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The Liverpool Empire
26th – 30th April 2011

Director: Matthew Bourne adapts the story of Cinderella into dance.
Composer: Prokofiev
Producer: New Adventures
Cast Includes: Ashley Shaw, Christopher Marney, Sam Archer, Madelaine Brennan


Promo for Cinderella by Matthew Bourne


You’re sitting down relaxing when you hear the noise, that drone overhead that can only mean one thing….. bombers. It’s London, the year is 1941 and devastation is all around as the blitz continues to decimate our capital. The near future is an unknown entity that we may never see, so tonight we ‘eat, drink and be merry for tomorrow we die’.  But this dream it seems is still out of reach for Cinderella, hindered by her family who see her as little more than a servant unworthy of respect, payment or recognition: there’s no escape for her.

As the opening bars of Prokofiev’s score fill the theatre it sends a tingle through my entire body, I am about to watch something extraordinary. Through the first scene we are drawn in to the story as we witness the family’s attitude towards Cinderella, when suddenly the mood changes and the Angel makes his appearance. Christopher Marney brings a magic to the performance as the Angel as he glides, spins and leaps across the stage to rapturous applause. The choreography is so complex, yet fits perfectly with the powerful dancing and the incredibly expressive music.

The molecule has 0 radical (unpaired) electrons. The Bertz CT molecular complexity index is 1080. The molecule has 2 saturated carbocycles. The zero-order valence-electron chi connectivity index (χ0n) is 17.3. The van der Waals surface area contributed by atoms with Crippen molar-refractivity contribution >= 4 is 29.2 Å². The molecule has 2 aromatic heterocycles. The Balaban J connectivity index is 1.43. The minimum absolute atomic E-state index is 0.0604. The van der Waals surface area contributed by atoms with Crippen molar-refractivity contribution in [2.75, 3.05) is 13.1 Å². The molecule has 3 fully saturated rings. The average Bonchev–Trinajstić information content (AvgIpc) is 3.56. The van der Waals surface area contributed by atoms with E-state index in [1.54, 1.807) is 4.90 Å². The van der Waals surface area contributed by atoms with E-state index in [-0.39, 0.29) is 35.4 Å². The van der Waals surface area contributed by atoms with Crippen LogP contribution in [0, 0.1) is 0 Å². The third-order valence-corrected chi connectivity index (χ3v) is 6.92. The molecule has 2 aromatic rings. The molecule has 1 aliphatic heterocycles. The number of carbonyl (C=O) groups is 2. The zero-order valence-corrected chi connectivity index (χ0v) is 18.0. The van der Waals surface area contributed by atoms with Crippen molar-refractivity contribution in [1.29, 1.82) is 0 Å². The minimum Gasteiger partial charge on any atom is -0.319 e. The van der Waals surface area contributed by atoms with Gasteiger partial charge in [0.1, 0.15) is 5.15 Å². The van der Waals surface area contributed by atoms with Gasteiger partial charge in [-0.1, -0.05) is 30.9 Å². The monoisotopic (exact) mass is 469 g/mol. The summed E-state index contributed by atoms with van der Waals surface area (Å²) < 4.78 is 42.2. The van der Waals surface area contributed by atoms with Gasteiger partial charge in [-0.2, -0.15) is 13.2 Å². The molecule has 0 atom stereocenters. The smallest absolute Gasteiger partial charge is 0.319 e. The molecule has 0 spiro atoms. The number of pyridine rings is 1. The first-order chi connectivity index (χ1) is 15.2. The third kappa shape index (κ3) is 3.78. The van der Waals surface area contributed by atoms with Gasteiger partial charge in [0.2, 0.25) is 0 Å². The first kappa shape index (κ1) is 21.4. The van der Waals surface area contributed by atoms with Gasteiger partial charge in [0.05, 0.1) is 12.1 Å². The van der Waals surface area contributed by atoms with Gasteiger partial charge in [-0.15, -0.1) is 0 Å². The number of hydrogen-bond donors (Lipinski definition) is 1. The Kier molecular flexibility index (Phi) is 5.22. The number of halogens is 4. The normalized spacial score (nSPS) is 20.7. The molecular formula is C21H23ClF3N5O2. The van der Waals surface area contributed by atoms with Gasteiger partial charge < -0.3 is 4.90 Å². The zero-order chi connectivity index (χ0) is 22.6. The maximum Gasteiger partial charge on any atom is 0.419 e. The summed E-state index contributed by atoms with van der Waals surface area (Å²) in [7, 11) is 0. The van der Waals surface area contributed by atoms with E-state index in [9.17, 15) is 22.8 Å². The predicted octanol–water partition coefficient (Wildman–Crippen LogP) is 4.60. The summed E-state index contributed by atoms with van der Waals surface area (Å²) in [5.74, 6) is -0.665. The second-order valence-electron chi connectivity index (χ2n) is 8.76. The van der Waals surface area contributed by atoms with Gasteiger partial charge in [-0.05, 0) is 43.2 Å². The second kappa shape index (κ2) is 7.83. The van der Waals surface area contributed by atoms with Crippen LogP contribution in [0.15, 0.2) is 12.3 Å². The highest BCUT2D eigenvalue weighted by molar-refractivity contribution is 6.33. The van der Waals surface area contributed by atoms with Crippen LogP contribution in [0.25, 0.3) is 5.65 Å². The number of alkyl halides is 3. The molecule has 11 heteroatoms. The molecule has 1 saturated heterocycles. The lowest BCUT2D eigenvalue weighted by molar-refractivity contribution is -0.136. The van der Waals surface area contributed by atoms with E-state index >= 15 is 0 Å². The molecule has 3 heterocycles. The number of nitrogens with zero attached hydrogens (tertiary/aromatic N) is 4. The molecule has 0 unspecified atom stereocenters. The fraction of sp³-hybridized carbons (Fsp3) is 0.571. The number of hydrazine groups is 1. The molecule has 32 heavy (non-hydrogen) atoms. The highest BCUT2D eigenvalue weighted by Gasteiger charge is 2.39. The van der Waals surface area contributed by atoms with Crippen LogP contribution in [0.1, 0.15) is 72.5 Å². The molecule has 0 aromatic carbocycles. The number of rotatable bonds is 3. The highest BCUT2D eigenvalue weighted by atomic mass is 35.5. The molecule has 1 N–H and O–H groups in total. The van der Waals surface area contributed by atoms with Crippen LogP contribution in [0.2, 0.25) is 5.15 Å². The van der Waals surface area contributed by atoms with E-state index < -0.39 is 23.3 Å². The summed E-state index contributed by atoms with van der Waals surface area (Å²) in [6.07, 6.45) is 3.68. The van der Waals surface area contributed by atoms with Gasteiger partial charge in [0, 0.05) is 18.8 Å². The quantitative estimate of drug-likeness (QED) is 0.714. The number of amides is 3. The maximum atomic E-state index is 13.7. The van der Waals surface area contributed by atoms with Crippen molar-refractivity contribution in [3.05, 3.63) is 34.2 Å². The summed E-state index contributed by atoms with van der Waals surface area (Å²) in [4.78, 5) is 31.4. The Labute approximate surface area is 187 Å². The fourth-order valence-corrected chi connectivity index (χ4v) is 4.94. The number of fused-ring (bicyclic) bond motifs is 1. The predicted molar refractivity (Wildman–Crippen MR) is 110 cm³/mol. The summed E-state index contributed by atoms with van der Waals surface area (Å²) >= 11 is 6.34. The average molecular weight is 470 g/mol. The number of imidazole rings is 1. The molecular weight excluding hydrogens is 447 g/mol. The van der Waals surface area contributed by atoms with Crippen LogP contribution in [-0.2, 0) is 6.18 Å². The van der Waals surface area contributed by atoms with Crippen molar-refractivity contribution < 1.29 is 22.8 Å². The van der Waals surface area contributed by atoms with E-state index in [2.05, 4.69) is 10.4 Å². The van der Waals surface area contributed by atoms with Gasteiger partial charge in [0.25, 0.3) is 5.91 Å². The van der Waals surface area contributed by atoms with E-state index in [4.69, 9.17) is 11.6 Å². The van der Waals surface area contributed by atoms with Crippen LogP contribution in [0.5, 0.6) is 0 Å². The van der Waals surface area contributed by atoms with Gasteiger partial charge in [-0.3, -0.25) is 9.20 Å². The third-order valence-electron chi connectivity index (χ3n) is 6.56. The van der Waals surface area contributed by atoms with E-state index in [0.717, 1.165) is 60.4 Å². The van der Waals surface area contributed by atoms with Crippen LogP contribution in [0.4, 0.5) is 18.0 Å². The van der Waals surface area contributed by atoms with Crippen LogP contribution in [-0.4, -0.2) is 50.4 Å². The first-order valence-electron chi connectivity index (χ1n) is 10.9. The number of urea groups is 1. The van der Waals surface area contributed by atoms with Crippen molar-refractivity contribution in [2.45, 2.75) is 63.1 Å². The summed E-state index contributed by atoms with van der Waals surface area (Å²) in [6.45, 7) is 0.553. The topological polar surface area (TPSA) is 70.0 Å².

Ashley Shaw’s Cinderella comes alive when she dances with her Pilot Harry, played by Sam Archer. Together they fly around the room, always touching as if in this time of loss they simply cannot bear to let go.  Events separate them: amid the chaos they race to find each other through scenes of wardens, gas-masked civilians panicking in the air raid, pilots flying above. A feeling of terror and confusion is created, through the non-stop whirling movement of the dancers against the dramatic backdrop of burning buildings and blacked-out streets, while the music surges on.

Act 2 begins and ends with the devastation of the Cafe de Paris: the glamorous set is strangely contrasted with the grey, quite drab colours of the women’s’ dresses and the men’s’ uniforms. The forced gaiety of the dancers can be seen in the strained expressions and urgent dancing. The dark tones of the music perfectly augment this.
In Act 3, the scenery has to be seen to be believed. So different from a traditional performance, it conveys the noise and smoky atmosphere of underground station, the strange and rather threatening people who come across one another late at night at Embankment. How will the Angel help the star-crossed lovers meet?

This re-worked version of Cinderella is so perfectly convincing that it’s hard to believe that the music, story and choreography were not created together. 

Nina Lloyd Jones



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“Writing gets me away for a while' from this world and into one where I, alone, can make or
break the rules as I see fit.” - Chris High 2003.
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